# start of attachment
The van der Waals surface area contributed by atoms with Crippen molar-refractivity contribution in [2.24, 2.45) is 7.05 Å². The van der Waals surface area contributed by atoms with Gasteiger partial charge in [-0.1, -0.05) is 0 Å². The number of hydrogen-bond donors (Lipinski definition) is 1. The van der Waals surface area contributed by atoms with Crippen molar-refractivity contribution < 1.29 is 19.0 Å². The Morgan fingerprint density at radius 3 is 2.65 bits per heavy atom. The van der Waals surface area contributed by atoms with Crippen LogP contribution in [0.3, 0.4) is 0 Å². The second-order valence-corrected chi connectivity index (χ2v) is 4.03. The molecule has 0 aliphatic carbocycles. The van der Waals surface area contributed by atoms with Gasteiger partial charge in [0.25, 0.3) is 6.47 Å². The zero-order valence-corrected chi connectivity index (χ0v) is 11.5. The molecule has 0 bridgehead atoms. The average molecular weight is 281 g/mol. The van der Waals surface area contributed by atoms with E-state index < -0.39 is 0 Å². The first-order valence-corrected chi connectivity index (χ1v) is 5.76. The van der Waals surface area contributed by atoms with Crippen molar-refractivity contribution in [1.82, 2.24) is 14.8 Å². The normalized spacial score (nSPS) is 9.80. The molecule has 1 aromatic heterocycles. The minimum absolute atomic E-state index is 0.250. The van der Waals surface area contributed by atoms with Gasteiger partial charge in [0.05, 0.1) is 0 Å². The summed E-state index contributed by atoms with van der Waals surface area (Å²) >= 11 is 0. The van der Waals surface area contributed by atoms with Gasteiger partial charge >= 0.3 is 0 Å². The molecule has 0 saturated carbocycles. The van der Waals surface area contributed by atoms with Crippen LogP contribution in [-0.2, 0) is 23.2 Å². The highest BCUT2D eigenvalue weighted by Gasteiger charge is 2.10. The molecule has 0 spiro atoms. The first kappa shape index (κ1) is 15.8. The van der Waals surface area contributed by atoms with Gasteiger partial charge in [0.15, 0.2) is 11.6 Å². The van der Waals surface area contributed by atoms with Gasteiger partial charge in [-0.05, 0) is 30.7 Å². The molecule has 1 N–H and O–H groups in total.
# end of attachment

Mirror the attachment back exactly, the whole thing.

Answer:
The van der Waals surface area contributed by atoms with Crippen molar-refractivity contribution in [2.24, 2.45) is 7.05 Å². The van der Waals surface area contributed by atoms with Gasteiger partial charge in [-0.1, -0.05) is 0 Å². The number of hydrogen-bond donors (Lipinski definition) is 1. The van der Waals surface area contributed by atoms with Crippen molar-refractivity contribution < 1.29 is 19.0 Å². The Morgan fingerprint density at radius 3 is 2.65 bits per heavy atom. The van der Waals surface area contributed by atoms with Crippen LogP contribution in [0.3, 0.4) is 0 Å². The second-order valence-corrected chi connectivity index (χ2v) is 4.03. The molecule has 0 aliphatic carbocycles. The van der Waals surface area contributed by atoms with Gasteiger partial charge in [0.25, 0.3) is 6.47 Å². The zero-order valence-corrected chi connectivity index (χ0v) is 11.5. The molecule has 0 bridgehead atoms. The average molecular weight is 281 g/mol. The van der Waals surface area contributed by atoms with E-state index < -0.39 is 0 Å². The first-order valence-corrected chi connectivity index (χ1v) is 5.76. The van der Waals surface area contributed by atoms with Crippen molar-refractivity contribution in [1.82, 2.24) is 14.8 Å². The normalized spacial score (nSPS) is 9.80. The molecule has 1 aromatic heterocycles. The minimum absolute atomic E-state index is 0.250. The van der Waals surface area contributed by atoms with Gasteiger partial charge in [0.05, 0.1) is 0 Å². The summed E-state index contributed by atoms with van der Waals surface area (Å²) >= 11 is 0. The van der Waals surface area contributed by atoms with Gasteiger partial charge >= 0.3 is 0 Å². The molecule has 0 saturated carbocycles. The van der Waals surface area contributed by atoms with Crippen LogP contribution in [-0.2, 0) is 23.2 Å². The highest BCUT2D eigenvalue weighted by Gasteiger charge is 2.10. The molecule has 0 spiro atoms. The first kappa shape index (κ1) is 15.8. The van der Waals surface area contributed by atoms with Gasteiger partial charge in [0.15, 0.2) is 11.6 Å². The van der Waals surface area contributed by atoms with Gasteiger partial charge in [-0.05, 0) is 30.7 Å². The molecule has 1 N–H and O–H groups in total.